The two main types of translation, word-for-word and thought-for-thought, give different answers.
As far as a thought-for-thought translation, such that the French speaker and the Latin speaker would have the same reaction to the utterance, I think the closest adage is:
Aide-toi, le ciel t'aidera.
God helps those who help themselves.
For a word-for-word translation, what you chose makes sense and would certainly be understood:
S'il n'y a pas de vent, ramez !
But there's a middle ground: a literal translation — often used to add colour to a text, to let the French reader feel they're learning something about Latin and about Roman culture — that also takes into account the conventions of adage in French.
Taking a look at one or two samples to confirm my suspicions, I would say that those conventions don't favour the imperative. They're often direct generalizations like Chaque chose vaut son prix, statements of value like Il vaut mieux plier que rompre, equivalences like Vouloir c'est pouvoir, or condition → consequence like Quand on n'a pas ce que l'on aime, il faut aimer ce que l'on a.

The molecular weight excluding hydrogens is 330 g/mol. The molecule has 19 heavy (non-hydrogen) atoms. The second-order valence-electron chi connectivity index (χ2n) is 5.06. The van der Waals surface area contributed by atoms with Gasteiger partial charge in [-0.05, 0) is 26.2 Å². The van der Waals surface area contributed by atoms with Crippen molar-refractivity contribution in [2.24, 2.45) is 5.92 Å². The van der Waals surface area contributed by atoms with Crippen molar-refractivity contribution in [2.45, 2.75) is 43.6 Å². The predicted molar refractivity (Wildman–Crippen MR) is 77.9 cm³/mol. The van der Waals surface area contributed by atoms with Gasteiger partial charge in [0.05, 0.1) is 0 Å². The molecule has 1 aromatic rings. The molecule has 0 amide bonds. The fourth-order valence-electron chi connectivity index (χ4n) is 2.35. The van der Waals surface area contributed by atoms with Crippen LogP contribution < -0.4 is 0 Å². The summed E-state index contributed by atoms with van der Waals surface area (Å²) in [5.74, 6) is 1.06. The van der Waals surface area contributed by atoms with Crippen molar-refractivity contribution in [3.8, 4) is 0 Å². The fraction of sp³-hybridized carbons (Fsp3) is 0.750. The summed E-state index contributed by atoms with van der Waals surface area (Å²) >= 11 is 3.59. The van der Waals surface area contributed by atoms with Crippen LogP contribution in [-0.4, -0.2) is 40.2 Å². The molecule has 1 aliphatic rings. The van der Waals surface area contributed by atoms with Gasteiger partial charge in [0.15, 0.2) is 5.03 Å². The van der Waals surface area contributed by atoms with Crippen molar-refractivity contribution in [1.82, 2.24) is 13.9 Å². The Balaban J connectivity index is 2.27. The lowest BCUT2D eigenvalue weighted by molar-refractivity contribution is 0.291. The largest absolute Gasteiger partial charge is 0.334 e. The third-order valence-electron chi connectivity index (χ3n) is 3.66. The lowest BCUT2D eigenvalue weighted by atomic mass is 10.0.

Given those observations, here are some some of the many options that might be more likely:
Quand il n'y a pas de vent, il faut ramer.
Sans vent, on rame.
Qui manque de vent doit ramer.
Edit: user168676, noting the tendency to omit articles in proverbs (perhaps because many predate the stage where articles are necessary?), suggests these as well, which I find also have very idiomatic transformations of the syntax:
Navire sans vent repart à la rame.
Navire sans vent continue à la rame.
Of course, since there isn't such a proverb in French, you still won't find examples if you search, but at least the genre will be recognized more easily.
At least, so say I. Native speakers are invited to correct me!